April 19, 2009
From the Partnership for Public Service
There is an old saying that all politics are local. As chief of Heritage Education Services for the National Park Service, Carol Shull might tweak that and say: All history is local.
Shull works to keep history alive nationwide by helping to preserve historic places and incorporate their signficance into local school lesson plans.
The Teaching with Historic Places (THP) program, created by Shull, uses sites listed in the National Register of Historic Places to enhance traditional classroom instruction of history, social studies, geography and other core subjects.
The heart of the THP program, according to Shull, is a series of 135 online classroom-ready lesson plans based on the National Register list.
“It’s aimed at helping young people understand our heritage, so that they will be more informed citizens and better stewards of historic places,” said Shull.
Charles White, a professor of education at Boston University, said Shull’s work has expanded the reach of the National Register and helped bring history to life for tens of thousands of school children.
“A nation’s cultural heritage is lost if it is not preserved and passed on,” said White. “Carol and her colleagues had the vision to use the resources of the National Register as the basis for teaching and learning history.”
For teachers in the Washington area, the THP lesson plans include “The Mary McLeod Bethune Council House: African American Women Unite for Change” and “The Washington Monument: Tribute in Stone.”
Shull also founded the National Park Service’s “Discover Our Shared Heritage Travel Itinerary Series,” created in partnership with the National Conference of State Historic Preservation Officers, government agencies and private organizations nationwide.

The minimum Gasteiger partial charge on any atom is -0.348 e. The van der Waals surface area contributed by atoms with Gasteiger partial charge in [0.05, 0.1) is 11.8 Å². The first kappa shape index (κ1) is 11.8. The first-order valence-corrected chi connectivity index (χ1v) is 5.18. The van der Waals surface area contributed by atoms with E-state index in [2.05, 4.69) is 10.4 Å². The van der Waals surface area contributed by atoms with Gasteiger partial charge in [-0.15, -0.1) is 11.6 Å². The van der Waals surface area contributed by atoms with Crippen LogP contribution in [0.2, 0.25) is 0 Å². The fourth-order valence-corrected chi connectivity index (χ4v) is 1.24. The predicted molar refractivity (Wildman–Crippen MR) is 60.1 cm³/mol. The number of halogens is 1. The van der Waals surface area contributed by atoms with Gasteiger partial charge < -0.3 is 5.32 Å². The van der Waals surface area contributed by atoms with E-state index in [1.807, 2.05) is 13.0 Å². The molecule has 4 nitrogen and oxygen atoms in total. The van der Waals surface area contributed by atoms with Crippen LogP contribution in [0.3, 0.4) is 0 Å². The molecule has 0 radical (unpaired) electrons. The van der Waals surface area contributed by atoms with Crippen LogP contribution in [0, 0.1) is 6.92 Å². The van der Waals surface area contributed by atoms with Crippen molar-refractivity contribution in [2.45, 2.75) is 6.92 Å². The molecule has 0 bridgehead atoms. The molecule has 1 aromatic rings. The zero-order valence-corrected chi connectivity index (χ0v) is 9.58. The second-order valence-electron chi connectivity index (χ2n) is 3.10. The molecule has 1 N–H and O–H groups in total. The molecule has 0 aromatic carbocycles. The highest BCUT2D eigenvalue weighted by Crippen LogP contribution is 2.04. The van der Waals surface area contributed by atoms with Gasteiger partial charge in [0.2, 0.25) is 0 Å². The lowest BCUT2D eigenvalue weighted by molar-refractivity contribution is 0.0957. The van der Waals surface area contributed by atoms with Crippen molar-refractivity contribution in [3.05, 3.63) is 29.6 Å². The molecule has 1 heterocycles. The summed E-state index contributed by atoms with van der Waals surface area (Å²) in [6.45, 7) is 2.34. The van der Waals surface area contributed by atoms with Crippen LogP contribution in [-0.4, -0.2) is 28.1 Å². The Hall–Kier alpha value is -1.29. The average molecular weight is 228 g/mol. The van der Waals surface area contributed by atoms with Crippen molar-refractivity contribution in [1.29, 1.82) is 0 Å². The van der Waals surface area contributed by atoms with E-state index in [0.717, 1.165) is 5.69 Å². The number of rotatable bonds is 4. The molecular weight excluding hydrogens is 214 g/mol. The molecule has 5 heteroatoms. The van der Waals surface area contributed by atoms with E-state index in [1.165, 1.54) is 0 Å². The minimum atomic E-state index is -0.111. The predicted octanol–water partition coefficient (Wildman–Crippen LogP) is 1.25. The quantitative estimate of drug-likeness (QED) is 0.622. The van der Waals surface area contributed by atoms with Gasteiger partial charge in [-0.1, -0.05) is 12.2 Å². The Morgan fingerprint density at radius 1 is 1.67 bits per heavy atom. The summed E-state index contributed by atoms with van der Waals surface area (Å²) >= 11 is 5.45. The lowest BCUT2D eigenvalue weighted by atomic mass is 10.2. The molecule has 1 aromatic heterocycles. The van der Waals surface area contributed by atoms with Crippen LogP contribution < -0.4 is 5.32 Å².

The 47 online travel itineraries in the ongoing series feature more than 2,000 historic places in 49 states, the District of Columbia and some U.S. territories. According to Shull, people worldwide use the series to learn about places included in the National Register of Historic Places of the United States.
“Learning from historic places can be powerful and transformative,” said Shull. “People of all ages can enjoy and learn from authentic historic properties that embody and illustrate our history and give our communities their unique character and identity.”
Among her most valued listings is the Robert Russa Moton High School in Farmville, Va., where in 1951, the student body walked out in protest of unequal educational facilities. The resulting school desegregation lawsuit was part of the 1954 U.S. Supreme Court Brown v. Board of Education decision, which concluded that “in the field of public education the doctrine of ‘separate but equal’ has no place.”
Thanks to Shull’s tireless efforts, the school has transformed into the Robert Russa Moton Museum, a Center for the Study of Civil Rights in Education.
Shull began working for the National Park Service in 1972 as an historian with the National Register and spent most of her career managing the listing.
Jerry Rogers, a former Park Service employee, met Shull when she interviewed with him for a job more than 30 years ago.
“Carol has been a steady champion of education and historic preservation,” he said. “She’s a quiet innovator and we are all richer in our heritage because of her work.”
When asked what it means to be a public servant, Shull cites the preamble of our National Historical Preservations Act: “The historical and cultural foundations of the Nation should be preserved as a living part of our community life and development in order to give a sense of orientation to the American people,” she said.
“I believe every word and feel like I have been very privileged to devote my career to working toward something that is so worthwhile.”
This article was jointly prepared by the Partnership for Public Service, a group seeking to enhance the performance of the federal government, and washingtonpost.com. Visit www.ourpublicservice.org for more about the organization’s work to recognize the men and women who serve our nation.
© 2009 Washingtonpost.Newsweek Interactive
Courtesy of the Washington Post